weekend creative : hand-drawn grids + repeated shapes

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I like organized layouts.

I have done my fair share of a variety of different kinds of layouts (single photo, artsy, words + photos, etc), but truth be told hand-drawn grids (where the grid is drawn onto the background cardstock) are one of my most favorite ways to actually construct a page. Using a grid provides a home for all my elements: photos, words, embellishments, stamps, patterned papers, etc.

Something about working in this fashion always seems to encourage me to dig through my stash and find some of those long-lost embellishments I forgot I had purchased.

All supplies from Designer Digitals. Ali Edwards: Hand-Drawn Overlay Grid (available Sunday), Stacked Dates (available Sunday), Painterly Backgrounds No. 1, The Story Word Art, Everyday Twill; Katie Pertiet: Messy Stamped Alpha No.2, Botanist Notebook Vol.2, Clock Parts 2, Curled Journal Spots, Journaling Strip Masks, Lil Bit Tags; Pattie Knox:Absolutely Acrylic Elements; Jessie Edwards: Gloriously Paper; Andrea Victoria: Faux Bois-Woods, Pina Paper Pack; Lynn Grieveson: Flitter Kit

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Layout created for a class Margie taught this past year. Click for larger image. Supplies: Cardstock: Bazzill; Pen: American Crafts; Everything Else: Making Memories - felt flowers, ribbon, stickers, patterned paper.

Here's the process I go through to create a hand-drawn grid:

1. Punch out a bunch of squares with my Marvy Giga punch. Use all those squares to figure out how many I want on my layout. Most of the time I fill it up (16, 2x2 squares on a 12x12) but you could also do half a page or a single row of squares to create a smaller grid.

2. After punching I arrange them on the background cardstock and use a pen (American Crafts Precision Pens) to draw around them to create the hand-drawn boxes (use the punched pieces as templates).

3. Don't worry if there are little pen mistakes in your grid - that is part of the "look" and the "charm" of this style of grid. If you want it perfect you could create a bunch of squares on your computer and print those out onto cardstock. The digital version of my 12x12 hand-drawn grid will be available from Designer Digitals on Sunday (could easily be printed onto an 8x8 for a smaller version).

4. Add elements. Not all places within the grid "homes" need to be filled with a bunch of stuff. Sometimes just a word sticker is enough - especially on antwo-page spread. I also like to have some elements breaking out of the grid shapes (such as the larger flower on page one of the two-page spread above).

A hand-drawn grid design such as those above would be a cool base for a holiday project...hmmm...need to put that on my list for this year (similar to this one I created a couple years ago).

You may also notice that I like to do a painted background underneath the hand-drawn grid. This is as simple as dumping some paint onto the cardstock and using your brush to create a sqaure that does not touch the edges of the paper. Let it dry before drawing in your grid.

One of the biggest ideas here is this: don't reinvent the wheel design-wise each time you go to tell a story. I love grids. Hand-drawn. Computer generated. Punched. Etc. Basically any lined up repetition of shape. They are a great way for me to organize information + accents and they are a great starting point for just about any project.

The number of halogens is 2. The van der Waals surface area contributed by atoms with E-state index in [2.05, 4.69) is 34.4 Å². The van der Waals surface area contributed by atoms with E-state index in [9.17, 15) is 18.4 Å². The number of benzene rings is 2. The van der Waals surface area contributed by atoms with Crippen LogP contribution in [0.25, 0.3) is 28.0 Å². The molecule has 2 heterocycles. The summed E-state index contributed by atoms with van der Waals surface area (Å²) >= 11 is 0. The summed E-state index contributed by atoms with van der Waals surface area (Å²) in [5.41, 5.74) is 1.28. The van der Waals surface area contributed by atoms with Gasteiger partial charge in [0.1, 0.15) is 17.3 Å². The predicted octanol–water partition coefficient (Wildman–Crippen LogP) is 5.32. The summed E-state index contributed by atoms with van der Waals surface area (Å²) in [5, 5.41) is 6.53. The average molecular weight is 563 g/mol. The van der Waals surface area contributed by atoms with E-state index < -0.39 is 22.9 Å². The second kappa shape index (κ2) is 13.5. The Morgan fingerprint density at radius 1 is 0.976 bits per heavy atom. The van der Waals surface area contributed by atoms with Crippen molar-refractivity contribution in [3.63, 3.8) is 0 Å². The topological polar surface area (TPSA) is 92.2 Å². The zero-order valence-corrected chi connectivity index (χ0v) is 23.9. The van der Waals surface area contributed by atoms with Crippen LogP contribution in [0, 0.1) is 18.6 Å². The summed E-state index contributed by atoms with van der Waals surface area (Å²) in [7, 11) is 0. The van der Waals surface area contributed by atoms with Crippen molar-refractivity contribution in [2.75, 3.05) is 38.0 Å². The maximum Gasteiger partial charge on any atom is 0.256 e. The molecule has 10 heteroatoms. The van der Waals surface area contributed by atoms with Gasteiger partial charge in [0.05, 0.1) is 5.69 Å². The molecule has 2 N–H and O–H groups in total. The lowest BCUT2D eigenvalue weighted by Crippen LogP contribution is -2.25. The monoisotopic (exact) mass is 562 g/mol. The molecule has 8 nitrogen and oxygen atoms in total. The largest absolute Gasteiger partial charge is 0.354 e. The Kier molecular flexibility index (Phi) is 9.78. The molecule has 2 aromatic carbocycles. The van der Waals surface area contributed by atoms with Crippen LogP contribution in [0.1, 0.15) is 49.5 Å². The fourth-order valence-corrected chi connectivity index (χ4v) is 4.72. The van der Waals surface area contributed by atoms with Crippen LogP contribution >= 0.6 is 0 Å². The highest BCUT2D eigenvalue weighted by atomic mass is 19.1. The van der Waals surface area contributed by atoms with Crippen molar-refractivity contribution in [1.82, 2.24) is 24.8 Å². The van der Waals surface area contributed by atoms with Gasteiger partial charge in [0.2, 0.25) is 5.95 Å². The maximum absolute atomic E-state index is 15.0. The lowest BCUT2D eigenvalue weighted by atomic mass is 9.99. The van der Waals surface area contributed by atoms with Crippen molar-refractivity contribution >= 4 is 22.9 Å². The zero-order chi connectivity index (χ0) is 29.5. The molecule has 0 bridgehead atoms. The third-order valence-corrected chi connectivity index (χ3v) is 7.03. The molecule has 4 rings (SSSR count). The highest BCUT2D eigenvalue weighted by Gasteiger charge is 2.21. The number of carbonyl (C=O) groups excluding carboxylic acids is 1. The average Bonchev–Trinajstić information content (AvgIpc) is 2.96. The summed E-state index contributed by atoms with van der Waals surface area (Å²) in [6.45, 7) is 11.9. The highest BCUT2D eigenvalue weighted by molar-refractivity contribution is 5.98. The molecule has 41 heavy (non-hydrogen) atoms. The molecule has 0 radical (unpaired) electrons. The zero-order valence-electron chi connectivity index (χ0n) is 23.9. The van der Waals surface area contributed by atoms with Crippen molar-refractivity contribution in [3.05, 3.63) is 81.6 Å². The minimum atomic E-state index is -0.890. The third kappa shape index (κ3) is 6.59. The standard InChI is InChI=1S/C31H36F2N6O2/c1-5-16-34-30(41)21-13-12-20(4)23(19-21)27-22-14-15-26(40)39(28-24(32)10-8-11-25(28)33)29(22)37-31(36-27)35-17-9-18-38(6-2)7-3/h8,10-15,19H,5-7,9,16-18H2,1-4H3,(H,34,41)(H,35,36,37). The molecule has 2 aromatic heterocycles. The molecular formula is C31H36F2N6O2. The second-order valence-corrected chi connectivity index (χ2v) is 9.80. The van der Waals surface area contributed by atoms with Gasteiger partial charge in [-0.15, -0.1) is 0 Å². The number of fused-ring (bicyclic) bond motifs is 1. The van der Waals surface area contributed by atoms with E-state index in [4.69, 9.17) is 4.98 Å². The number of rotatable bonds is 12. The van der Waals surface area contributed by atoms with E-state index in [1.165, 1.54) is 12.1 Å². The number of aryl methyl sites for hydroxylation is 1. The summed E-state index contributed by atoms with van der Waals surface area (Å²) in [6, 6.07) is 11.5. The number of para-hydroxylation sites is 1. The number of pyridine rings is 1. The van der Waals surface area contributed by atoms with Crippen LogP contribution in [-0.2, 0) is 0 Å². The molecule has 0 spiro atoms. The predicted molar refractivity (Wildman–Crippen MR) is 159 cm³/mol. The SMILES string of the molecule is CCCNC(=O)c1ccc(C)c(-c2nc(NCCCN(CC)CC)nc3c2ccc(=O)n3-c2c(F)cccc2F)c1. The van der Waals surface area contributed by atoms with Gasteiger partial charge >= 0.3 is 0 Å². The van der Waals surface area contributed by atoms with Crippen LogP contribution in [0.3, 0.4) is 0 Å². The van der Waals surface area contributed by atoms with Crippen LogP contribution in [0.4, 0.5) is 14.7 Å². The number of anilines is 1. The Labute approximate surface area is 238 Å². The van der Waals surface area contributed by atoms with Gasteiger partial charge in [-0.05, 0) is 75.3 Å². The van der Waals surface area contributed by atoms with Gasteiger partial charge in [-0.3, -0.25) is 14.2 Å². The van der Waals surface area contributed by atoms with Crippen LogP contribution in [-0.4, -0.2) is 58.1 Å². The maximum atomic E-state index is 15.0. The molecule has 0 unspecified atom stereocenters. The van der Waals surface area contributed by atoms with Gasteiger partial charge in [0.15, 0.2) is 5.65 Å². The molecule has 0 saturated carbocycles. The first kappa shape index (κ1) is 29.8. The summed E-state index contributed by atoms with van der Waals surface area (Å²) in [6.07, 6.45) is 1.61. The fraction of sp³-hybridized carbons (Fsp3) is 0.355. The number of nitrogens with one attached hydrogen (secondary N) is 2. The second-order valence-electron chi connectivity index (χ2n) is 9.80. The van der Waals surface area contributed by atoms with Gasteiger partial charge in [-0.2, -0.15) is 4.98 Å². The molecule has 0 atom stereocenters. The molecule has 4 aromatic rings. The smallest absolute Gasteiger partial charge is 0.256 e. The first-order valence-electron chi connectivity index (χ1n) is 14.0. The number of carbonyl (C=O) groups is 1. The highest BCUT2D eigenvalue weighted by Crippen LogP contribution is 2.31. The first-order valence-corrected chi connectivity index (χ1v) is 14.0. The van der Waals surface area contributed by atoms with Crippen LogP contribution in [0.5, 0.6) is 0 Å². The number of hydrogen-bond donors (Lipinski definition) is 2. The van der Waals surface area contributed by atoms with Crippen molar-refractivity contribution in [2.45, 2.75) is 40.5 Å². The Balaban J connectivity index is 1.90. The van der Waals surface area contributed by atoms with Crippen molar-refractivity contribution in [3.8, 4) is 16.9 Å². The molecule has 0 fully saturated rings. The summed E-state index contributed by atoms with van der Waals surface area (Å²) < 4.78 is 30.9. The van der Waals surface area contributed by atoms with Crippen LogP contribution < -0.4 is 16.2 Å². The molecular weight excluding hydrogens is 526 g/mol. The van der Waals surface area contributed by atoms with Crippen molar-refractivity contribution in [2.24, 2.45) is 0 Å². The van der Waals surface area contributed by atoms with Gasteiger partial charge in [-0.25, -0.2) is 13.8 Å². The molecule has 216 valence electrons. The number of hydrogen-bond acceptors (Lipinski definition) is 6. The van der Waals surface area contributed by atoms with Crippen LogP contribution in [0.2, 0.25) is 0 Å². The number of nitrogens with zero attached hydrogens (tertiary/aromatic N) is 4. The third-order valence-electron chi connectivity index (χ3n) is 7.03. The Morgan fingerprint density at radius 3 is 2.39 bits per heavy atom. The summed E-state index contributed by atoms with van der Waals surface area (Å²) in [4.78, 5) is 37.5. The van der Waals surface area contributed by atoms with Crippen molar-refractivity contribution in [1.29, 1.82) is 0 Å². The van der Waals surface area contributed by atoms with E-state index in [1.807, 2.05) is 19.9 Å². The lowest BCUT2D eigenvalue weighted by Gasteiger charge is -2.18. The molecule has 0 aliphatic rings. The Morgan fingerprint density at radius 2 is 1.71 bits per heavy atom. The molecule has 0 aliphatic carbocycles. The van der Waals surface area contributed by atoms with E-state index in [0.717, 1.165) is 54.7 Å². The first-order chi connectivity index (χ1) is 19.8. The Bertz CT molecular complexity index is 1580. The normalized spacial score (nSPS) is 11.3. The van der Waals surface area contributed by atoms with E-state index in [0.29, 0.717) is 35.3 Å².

Here's a couple non-hand-drawn grid/repeated shape examples from the past:

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Here's one from 2005. The white on top of the green cardstock is an old transparency from Karen Russell's Narratives line. Those metal rimmed circle tags continue to be a favorite today.

Grids don't have to be hand-drawn. Grids do not have to be squares. Grab a glass from the kitchen and create a layout based on a bunch of circles or gather a bunch of chipboard circles and use those as your foundation. Think repetition of shape.

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Above is my second-ever layout from back in 2002. Photos placed together to create a grid with "gutter" space in between each photo. This was before I had purchased any embellishments at all - words + photos and some vellum.

The examples from Three Things this week were also grids.

And one more I posted last weekend featuring a circle grid (good example of partial page grid):

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All products from Designer Digitals: Ali Edwards: Layered Template #22, Circle Overlays + Frames, Family Hand Drawn Words; Katie Pertiet: Little Forest Friends, Krafty Ledger, Flossy Hearts; Patti Knox: Have A Heart, Absolutely Clear Acrylic Elements, Have A Heart Felt 3; Anna Victoria: Autmn Crush

And the cover page for my Week In The Life CKU album from 2007 (I have plans to do another version of this project sometime in the next month):

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This one is really a bunch of square punched photos and patterned paper squares all gathered together in a nice grid format. Again, it's not rocket science. It is punching things out and lining things up and finding a way you like to do things and repeating it for different stories.

Another way to think in terms of a grid? Use divided page protectors - they essentially provide you with homes for all your elements. You can read more about working with those here.

Today's prompt is to create a layout (paper or digital or both) that incorporates a literal grid. Play around. Try creating a hand-drawn base or play around with aligning a bunch of the same shape on one or two pages.

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[ weekend creative is a semi-regular feature appearing on Fridays : past projects can be located in the archives. ]

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